Drift-diffusion and Machine Learning for High Efficiency Perovskite-Perovskite based Tandem Solar Cells
Ajay Singh a, Alessio Gagliardi a
a Technical University of Munich, Department of Electrical and Computer Engineering, Germany
International Conference on Hybrid and Organic Photovoltaics
Proceedings of International Conference on Hybrid and Organic Photovoltaics (HOPV19)
Roma, Italy, 2020 May 12th - 14th
Organizers: Prashant Kamat, Filippo De Angelis and Aldo Di Carlo
Poster, Ajay Singh, 027
Publication date: 6th February 2020

Halide organic-inorganic perovskites (HOPs) offer a wide range of bandgaps and low-cost fabrication making them an ideal candidate for tandem solar cells. Perovskite-perovskite based tandem solar cells have exceeded efficiencies of 23% [1] for the four-terminal (4T) and of 18% [2,3] for the two-terminal configuration. The maximum theoretical efficiency limit for the two cell tandem structure is about 42% [4]. 

It is well known that both the bandgap and the thickness of the individual cells must be optimized to achieve maximum efficiencies for a tandem cell. Furthermore, it is important to understand charge carrier generation, transport and recombination within the individual cells as well as when they are combined. Numerical simulations based on finite element drift-diffusion methods have been successfully used to explore various phenomena in single junction perovskite solar cells. However, there is lack of studies on how the fundamental phenomena of the single subcells as well as the combining layers impact the final performance of perovskite in tandem. Also, so far only few combinations of perovskite materials have been experimentally used.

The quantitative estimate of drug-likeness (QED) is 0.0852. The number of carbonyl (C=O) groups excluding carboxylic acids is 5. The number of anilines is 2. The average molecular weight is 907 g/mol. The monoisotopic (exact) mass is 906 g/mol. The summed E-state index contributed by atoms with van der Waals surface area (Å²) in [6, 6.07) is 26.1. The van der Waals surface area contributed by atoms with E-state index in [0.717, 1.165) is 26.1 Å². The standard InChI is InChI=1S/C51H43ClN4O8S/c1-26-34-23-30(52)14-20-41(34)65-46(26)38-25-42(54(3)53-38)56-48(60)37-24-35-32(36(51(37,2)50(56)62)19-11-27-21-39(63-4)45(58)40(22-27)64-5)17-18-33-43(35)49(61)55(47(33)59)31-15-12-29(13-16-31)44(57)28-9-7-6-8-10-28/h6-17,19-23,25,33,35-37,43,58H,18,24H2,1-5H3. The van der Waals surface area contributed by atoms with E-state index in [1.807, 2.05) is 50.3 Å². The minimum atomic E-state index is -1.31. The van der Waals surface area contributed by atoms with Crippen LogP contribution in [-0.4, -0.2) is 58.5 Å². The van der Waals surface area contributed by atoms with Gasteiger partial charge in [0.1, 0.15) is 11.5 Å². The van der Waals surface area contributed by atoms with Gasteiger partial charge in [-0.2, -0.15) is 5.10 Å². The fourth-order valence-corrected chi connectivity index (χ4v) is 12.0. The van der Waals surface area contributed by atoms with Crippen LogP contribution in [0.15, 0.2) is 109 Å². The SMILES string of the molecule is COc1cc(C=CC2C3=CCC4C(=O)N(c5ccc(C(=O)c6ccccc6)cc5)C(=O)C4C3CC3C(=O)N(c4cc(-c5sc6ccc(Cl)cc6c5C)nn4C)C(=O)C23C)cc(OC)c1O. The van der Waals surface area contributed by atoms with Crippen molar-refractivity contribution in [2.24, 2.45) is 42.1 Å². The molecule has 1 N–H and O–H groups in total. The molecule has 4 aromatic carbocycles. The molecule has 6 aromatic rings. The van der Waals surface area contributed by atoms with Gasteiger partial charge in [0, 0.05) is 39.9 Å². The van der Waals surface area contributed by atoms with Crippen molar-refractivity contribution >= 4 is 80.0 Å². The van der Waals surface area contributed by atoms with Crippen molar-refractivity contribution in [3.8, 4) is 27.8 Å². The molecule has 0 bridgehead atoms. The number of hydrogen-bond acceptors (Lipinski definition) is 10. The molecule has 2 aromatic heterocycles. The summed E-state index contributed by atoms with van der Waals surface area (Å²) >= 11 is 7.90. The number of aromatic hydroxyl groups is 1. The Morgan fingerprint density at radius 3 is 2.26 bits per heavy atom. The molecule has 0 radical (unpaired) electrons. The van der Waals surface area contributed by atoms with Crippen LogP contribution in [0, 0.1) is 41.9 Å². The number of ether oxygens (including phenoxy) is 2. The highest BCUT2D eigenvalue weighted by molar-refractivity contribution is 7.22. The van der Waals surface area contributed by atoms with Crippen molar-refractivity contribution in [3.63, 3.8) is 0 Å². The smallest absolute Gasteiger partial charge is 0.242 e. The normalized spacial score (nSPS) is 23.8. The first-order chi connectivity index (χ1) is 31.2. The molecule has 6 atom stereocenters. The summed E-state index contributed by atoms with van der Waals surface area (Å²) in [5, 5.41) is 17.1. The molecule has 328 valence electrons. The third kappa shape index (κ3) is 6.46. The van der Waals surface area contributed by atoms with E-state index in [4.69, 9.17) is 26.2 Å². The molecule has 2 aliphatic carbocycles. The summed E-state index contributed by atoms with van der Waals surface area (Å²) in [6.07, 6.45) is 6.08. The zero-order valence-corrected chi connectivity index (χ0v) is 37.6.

In the present work we investigate the performance of perovskite-perovskite based two terminal (2T) tandem solar cells using finite element drift diffusion calculations. We investigate the effect of bulk and interface recombination, mobility, electrode work function and doping of the transport layers, on the final performance of the tandem solar cell. Based on the parametrized single junction cells, we study how the final performance of the 2T tandem device is affected with the changes in material bandgaps and thicknesses of the individual subcells. The subcells are coupled optically using the outcoupled light from the top cell as an input for the bottom cell. The electrical connection is achieved by considering a series circuit configuration of the two independent subcells [5]. The study aims to select the most efficient combination.

Moreover, thicknesses can be easily optimized to achieve maximum output, but it is always hard to find practical materials especially low bandgap perovskites, corresponding to the optimized efficiency. Recently we have used a Machine learning (ML) approach as a powerful tool to predict hidden trends for optimal bandgap based on available data.  Thus, the combination between DFT, ML and drift-diffusion can indicate (i) the optimal parameters for the tandem and (ii) the selected materials.  

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